Metroparks Officials Fear Devastating Loss Of Bats

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This time of year finds bats waking up from hibernation, and leaving their caves.

“We’re headed to some caves in Liberty Park, in Twinsburg Ohio," says Marlo Perdicas, a Metroparks biologist and bat enthusiast. She's leading me down a muddy trail flanked by trees and jutting ledges. We stop outside a dark, narrow opening covered in moss and fallen branches.

"These caves do harbor hibernating bats,” she explains. Perdicas is concerned about a fungal disease known as White Nose Syndrome. She’s seen what it can do.

“It was very heartbreaking,” she says, recalling times dead bats were found outside the cave entrance, in the snow.

90 to 99 percent of bats exposed to White Nose Syndrome die. It’s killed millions of North American bats since it first appeared in New York eight years ago. It appears as white fuzz across a bat’s face, wings, and tail. It disrupts their winter hibernation cycle when their metabolism and immune systems are naturally depressed.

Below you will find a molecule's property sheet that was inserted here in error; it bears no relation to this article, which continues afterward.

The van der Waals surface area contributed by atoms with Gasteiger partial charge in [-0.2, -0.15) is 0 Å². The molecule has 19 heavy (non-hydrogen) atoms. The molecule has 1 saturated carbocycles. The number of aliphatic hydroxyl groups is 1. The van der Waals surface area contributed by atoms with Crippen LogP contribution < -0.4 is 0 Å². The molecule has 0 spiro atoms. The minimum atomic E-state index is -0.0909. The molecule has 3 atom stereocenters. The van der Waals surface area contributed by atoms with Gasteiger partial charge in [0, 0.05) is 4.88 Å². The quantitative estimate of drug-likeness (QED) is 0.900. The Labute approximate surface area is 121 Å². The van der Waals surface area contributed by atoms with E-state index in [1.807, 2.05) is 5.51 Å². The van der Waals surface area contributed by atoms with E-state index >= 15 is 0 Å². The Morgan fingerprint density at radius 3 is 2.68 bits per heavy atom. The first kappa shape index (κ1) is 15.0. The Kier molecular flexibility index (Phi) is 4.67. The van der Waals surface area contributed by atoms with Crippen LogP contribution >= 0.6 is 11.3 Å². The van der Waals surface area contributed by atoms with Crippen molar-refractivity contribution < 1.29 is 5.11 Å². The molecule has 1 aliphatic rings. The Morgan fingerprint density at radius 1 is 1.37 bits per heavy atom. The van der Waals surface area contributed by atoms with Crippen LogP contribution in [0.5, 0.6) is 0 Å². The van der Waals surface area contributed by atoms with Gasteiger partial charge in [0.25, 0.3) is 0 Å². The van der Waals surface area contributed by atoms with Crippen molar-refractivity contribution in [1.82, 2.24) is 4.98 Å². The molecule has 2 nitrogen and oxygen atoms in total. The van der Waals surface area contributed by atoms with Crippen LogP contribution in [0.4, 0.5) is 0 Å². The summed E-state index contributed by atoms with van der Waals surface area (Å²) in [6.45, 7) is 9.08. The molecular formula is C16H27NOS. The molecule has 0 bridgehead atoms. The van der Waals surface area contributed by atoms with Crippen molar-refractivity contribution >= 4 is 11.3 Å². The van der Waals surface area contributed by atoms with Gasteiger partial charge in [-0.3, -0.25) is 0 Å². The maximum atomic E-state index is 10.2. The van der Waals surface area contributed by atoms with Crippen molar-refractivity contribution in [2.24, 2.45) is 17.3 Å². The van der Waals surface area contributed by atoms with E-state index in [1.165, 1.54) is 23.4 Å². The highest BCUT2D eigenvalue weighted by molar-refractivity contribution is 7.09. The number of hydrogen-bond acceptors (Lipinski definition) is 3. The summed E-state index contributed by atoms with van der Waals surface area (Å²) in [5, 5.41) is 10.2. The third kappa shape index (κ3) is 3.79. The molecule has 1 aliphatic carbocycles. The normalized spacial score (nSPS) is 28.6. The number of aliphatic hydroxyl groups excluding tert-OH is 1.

It’s been found now in half of the U.S. states, including Ohio.

At Liberty Park, Perdicas figures the bat population is under a thousand; there were 10 times that many before the disease hit.

“Typically we would catch a couple hundred bats throughout our survey season, in the summertime in our metro parks.

"Last year we captured one.”

It matters because bats are an important part of the ecosystem; they pollinate various fruits and are the only major predator of night flying insects. One bat can consume up to seven thousand mosquitoes a night.

There is some hope. Back in New York, a small percentage of bats have developed resistance to the disease.

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